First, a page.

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Comment: No real interest in security aside from espionage. (Score 1) 136

China stands to gain too much to not be involved. That's their primary way of technological development - industrial/governmental espionage.

Perhaps they could start explaining how Nortel ended up becoming Huawei and ZTE, amongst other things. Then they could also explain why Huawei has a LOT of ties to the PRC government.

Comment: That's the company that Nortel unwillingly built. (Score 1) 108

by sethstorm (#49334285) Attached to: IBM Will Share Tech With China To Help Build IT Industry There

Huawei is not only selling networking gear but quickly becoming an all-encompassing IT behemoth with only two problems to solve in order to be the one-and-only, neither of which will last forever: bad press in international markets and a too slowly growing (for Huawei's pace) internal market.

For nations that have seen the truth (US and Australia), they've rightfully limited their presence.

Currently the likes of IBM have only two clear paths: join ventures with Chinese companies (no other way to get into China), get the money today and hope for the better for tomorrow, or not going into China and just perish in ten to fifteen years -oh! and still letting go today's money to other companies that go with option 'A'.

There's a third option - survive by using a combination of influence over the US(to handle Door A folks) and business strategy to minimize the Chinese threat.

Comment: No, that's Environmentalists Gone Wild. (Score 1) 283

by sethstorm (#49334253) Attached to: Ford's New Car Tech Prevents You From Accidentally Speeding

American designs don't sell.

The folks at Chrysler-Fiat would like to have a word with you, accentuated with the growl of an engine with all cylinders present.

People don't like huge ugly cars with poor cornering and badly fitting parts made of inferior materials and they prefer their cars to actually fit in parking spots.

Well, people don't like being duped about important aspects of the car, such as the engine. Faked audio and turbochargers won't make up for an underpowered car.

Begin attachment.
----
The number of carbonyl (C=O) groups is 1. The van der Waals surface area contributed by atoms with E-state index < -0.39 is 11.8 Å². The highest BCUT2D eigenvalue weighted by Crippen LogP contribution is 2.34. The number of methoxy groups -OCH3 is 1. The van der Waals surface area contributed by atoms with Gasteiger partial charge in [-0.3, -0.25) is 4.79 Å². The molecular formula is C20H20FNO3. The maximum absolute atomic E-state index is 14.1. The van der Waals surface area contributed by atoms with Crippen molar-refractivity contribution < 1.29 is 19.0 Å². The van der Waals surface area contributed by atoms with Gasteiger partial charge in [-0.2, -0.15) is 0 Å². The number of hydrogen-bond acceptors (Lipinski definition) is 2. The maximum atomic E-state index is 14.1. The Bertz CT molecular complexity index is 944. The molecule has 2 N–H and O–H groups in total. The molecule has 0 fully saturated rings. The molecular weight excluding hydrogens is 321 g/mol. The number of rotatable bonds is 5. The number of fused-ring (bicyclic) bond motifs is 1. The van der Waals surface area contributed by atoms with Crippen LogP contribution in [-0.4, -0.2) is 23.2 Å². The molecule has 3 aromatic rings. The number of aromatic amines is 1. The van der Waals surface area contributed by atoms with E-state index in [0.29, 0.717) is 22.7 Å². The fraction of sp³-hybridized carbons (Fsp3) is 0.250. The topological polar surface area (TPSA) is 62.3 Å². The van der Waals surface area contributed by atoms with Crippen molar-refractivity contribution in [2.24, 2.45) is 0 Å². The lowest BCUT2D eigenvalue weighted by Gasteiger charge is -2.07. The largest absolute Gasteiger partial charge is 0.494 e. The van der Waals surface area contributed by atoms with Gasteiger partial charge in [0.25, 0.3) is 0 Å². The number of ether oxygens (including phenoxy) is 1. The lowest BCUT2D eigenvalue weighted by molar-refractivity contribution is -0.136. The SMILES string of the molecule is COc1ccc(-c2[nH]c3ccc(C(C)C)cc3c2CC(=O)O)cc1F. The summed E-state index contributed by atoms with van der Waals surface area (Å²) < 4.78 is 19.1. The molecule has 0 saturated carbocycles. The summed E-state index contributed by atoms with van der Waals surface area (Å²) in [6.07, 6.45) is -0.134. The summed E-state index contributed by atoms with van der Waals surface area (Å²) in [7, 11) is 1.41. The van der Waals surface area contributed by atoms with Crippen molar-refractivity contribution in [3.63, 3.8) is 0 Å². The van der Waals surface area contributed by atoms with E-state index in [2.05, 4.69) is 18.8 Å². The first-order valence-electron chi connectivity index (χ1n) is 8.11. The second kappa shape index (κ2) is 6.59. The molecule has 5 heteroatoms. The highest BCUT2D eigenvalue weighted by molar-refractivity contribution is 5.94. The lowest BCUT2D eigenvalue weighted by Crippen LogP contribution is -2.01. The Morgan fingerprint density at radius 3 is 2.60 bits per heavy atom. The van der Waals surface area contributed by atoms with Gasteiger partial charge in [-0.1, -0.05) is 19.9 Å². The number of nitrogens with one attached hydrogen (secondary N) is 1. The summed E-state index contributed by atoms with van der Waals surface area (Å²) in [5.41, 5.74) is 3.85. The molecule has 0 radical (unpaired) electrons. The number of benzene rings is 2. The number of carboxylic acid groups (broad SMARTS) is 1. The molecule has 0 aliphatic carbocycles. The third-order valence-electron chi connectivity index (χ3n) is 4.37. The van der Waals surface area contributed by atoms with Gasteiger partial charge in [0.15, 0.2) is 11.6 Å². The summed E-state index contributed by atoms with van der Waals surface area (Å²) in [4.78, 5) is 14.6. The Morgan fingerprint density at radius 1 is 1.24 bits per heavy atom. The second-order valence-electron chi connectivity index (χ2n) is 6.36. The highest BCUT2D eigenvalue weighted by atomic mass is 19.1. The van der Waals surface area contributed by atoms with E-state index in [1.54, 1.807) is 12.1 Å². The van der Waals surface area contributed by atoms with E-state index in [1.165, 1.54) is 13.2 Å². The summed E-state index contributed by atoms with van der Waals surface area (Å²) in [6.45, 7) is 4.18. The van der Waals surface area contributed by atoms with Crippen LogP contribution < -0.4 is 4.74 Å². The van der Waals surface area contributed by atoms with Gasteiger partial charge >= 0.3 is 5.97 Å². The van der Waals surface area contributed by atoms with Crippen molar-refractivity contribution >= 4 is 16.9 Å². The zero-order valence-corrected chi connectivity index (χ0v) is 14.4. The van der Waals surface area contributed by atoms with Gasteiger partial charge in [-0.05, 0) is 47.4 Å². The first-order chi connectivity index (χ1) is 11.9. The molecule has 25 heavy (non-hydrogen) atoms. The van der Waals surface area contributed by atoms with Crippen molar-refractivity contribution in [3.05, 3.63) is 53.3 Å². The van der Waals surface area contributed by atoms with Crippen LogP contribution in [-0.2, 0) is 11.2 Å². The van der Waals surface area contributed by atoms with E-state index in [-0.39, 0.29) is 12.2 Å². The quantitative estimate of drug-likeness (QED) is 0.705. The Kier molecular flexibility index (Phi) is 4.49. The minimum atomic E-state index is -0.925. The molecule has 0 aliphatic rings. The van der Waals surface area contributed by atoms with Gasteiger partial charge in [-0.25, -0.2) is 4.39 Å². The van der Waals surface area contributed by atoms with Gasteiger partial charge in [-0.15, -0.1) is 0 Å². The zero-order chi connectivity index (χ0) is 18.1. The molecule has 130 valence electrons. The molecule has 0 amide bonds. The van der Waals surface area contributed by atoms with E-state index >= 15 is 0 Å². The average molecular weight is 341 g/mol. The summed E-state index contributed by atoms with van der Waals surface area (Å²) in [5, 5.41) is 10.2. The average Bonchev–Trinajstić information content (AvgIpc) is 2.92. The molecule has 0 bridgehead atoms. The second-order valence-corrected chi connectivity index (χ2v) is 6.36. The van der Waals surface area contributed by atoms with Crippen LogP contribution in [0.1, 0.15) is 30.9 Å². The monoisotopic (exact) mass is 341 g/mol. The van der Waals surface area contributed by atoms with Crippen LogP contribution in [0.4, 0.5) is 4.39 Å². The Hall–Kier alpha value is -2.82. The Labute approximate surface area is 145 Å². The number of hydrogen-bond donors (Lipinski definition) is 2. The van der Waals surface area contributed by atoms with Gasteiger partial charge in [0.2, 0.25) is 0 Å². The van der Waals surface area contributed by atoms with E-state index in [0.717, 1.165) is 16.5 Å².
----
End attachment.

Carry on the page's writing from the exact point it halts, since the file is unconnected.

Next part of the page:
If Ford would try to sell their American models elsewhere in the world they would go bankrupt.

The environmental laws over there are to blame.

Comment: Those are 2nd-tier solutions. (Score 1) 362

by sethstorm (#49307739) Attached to: OEMs Allowed To Lock Secure Boot In Windows 10 Computers

Various motherboard vendors already cater to the BYO crowd

Portable devices from traditionally locked down platforms don't really have that option. For those that do exist, they're usually built with older/low-end parts.

Plus that young student could run Linux in a VM on the locked down Windows box

That doesn't help when the issue requires direct hardware access.

Or they could hack around on some non-PC device like a Raspberry Pi.

See my first point. The Raspberry Pi is a 2nd-tier device that has still-unresolved USB issues.

Comment: Re:Perhaps he sees the writing on the wall in Russ (Score 1) 671

by sethstorm (#49236791) Attached to: Snowden Reportedly In Talks To Return To US To Face Trial

I think if he had that in the hands of 3 to 8 trusted individuals the CIA would have agents surrounding him ready to take a bullet. He'd be safer than the president.

The more realistic scenario is that the individuals tasked with bringing him in or taking him (or any misguided "journalists") out would receive that kind of protection and more.

Perhaps some good citizens would be more than happy to call his bluff and ensure that national security gets taken seriously.

Adding features does not necessarily increase functionality -- it just makes the manuals thicker.